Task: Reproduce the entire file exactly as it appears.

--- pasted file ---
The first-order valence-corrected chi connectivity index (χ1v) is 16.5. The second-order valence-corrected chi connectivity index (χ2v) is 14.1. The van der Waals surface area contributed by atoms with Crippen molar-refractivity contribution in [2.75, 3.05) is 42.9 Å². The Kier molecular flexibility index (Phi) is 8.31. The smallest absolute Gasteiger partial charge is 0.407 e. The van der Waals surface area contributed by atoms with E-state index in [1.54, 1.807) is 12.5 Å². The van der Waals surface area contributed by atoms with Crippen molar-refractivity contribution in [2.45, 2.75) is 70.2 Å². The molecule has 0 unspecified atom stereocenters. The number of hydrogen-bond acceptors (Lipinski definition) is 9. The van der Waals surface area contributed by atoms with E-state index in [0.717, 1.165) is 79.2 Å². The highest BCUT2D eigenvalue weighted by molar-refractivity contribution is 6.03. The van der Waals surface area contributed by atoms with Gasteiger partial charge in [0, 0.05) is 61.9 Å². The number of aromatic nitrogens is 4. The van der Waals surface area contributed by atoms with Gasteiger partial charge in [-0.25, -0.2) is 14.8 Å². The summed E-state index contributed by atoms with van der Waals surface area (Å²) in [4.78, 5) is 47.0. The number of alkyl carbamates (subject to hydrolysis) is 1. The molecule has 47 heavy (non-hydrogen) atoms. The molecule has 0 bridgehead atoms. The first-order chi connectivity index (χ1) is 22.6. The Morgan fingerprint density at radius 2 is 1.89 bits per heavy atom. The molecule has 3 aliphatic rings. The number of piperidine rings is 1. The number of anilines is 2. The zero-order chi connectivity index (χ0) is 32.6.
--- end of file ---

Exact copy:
The first-order valence-corrected chi connectivity index (χ1v) is 16.5. The second-order valence-corrected chi connectivity index (χ2v) is 14.1. The van der Waals surface area contributed by atoms with Crippen molar-refractivity contribution in [2.75, 3.05) is 42.9 Å². The Kier molecular flexibility index (Phi) is 8.31. The smallest absolute Gasteiger partial charge is 0.407 e. The van der Waals surface area contributed by atoms with E-state index in [1.54, 1.807) is 12.5 Å². The van der Waals surface area contributed by atoms with Crippen molar-refractivity contribution in [2.45, 2.75) is 70.2 Å². The molecule has 0 unspecified atom stereocenters. The number of hydrogen-bond acceptors (Lipinski definition) is 9. The van der Waals surface area contributed by atoms with E-state index in [0.717, 1.165) is 79.2 Å². The highest BCUT2D eigenvalue weighted by molar-refractivity contribution is 6.03. The van der Waals surface area contributed by atoms with Gasteiger partial charge in [0, 0.05) is 61.9 Å². The number of aromatic nitrogens is 4. The van der Waals surface area contributed by atoms with Gasteiger partial charge in [-0.25, -0.2) is 14.8 Å². The summed E-state index contributed by atoms with van der Waals surface area (Å²) in [4.78, 5) is 47.0. The number of alkyl carbamates (subject to hydrolysis) is 1. The molecule has 47 heavy (non-hydrogen) atoms. The molecule has 0 bridgehead atoms. The first-order chi connectivity index (χ1) is 22.6. The Morgan fingerprint density at radius 2 is 1.89 bits per heavy atom. The molecule has 3 aliphatic rings. The number of piperidine rings is 1. The number of anilines is 2. The zero-order chi connectivity index (χ0) is 32.6.